The Canadian government has placed an order for two Challenger model 650 utility aircraft for the Canadian Armed Forces, as a replacement for the two Challenger model 601 planes currently in service.
The retiring aircraft that entered service in the 1980s fall short of operational requirements and are nearly obsolete due to new rules in the United States and Europe that will restrict their ability to fly internationally before the end of this year.
The government said the replacement would ensure the CAF can continue to operate a modern utility flight service fleet that serves a variety of roles, including reconnaissance and liaison missions with international partners, and the speedy deployment of specialized capabilities and expertise, including the disaster assistance response team.
The Challenger aircraft are used for the medical evacuation of military personnel serving overseas and the safe transport of CAF medical personnel and specialized equipment in the critical first few hours and days of someone being wounded.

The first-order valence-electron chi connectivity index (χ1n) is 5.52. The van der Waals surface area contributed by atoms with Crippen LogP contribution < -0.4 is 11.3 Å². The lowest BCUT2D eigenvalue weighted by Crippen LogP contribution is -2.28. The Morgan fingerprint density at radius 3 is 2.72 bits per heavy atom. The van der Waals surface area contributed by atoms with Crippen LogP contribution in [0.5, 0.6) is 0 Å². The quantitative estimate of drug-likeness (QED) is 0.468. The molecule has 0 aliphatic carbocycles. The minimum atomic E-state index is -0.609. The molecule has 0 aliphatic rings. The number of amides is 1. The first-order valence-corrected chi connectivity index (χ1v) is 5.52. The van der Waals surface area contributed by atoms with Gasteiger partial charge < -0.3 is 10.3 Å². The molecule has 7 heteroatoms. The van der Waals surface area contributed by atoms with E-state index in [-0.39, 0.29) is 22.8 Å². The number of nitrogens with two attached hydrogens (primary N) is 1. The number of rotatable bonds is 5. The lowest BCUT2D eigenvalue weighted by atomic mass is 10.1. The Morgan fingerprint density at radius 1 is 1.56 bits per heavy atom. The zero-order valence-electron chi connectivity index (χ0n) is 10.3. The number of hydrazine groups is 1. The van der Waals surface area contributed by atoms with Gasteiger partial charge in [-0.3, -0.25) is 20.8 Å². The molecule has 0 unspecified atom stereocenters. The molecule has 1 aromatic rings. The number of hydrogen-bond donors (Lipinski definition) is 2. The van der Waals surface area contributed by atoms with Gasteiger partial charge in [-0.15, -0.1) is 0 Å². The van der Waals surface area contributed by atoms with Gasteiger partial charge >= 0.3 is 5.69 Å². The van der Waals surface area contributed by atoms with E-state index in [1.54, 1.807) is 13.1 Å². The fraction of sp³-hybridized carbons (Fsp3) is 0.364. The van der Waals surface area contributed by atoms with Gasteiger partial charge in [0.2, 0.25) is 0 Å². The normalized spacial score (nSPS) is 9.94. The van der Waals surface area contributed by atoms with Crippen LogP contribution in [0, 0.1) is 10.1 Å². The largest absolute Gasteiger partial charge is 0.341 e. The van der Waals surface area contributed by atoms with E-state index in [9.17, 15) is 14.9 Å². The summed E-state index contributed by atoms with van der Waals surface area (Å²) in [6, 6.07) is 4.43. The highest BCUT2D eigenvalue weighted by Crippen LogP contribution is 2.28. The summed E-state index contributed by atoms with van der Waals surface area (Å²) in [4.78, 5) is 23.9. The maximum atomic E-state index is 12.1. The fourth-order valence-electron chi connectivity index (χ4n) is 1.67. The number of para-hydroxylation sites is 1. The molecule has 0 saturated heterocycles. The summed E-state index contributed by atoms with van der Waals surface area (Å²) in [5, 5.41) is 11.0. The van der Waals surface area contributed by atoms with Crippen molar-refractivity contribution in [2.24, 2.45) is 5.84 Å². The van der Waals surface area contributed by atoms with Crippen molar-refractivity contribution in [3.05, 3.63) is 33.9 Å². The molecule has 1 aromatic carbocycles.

They are also used for the safe extraction and repatriation of personnel and citizens. The fleet further provides the ability to transport specialized teams from Canada to operational theaters around the world. Earlier this month, a Challenger quickly brought Royal Canadian Navy search experts to Naples, Italy, to support the search for the Cyclone helicopter lost in the Ionian Sea.
Challengers are also critical in facilitating the travel of senior government officials, as well as parliamentarians from all parties due to security and safety considerations.
The CAF’s existing Challenger fleet consists of four aircraft, two purchased in the early 1980s and two purchased in the early 2000s. With the implementation of new international regulatory and interoperability requirements in 2020, only half of the fleet is fully compliant with international standards.
That is why the defense department entered into a contract with Bombardier this week.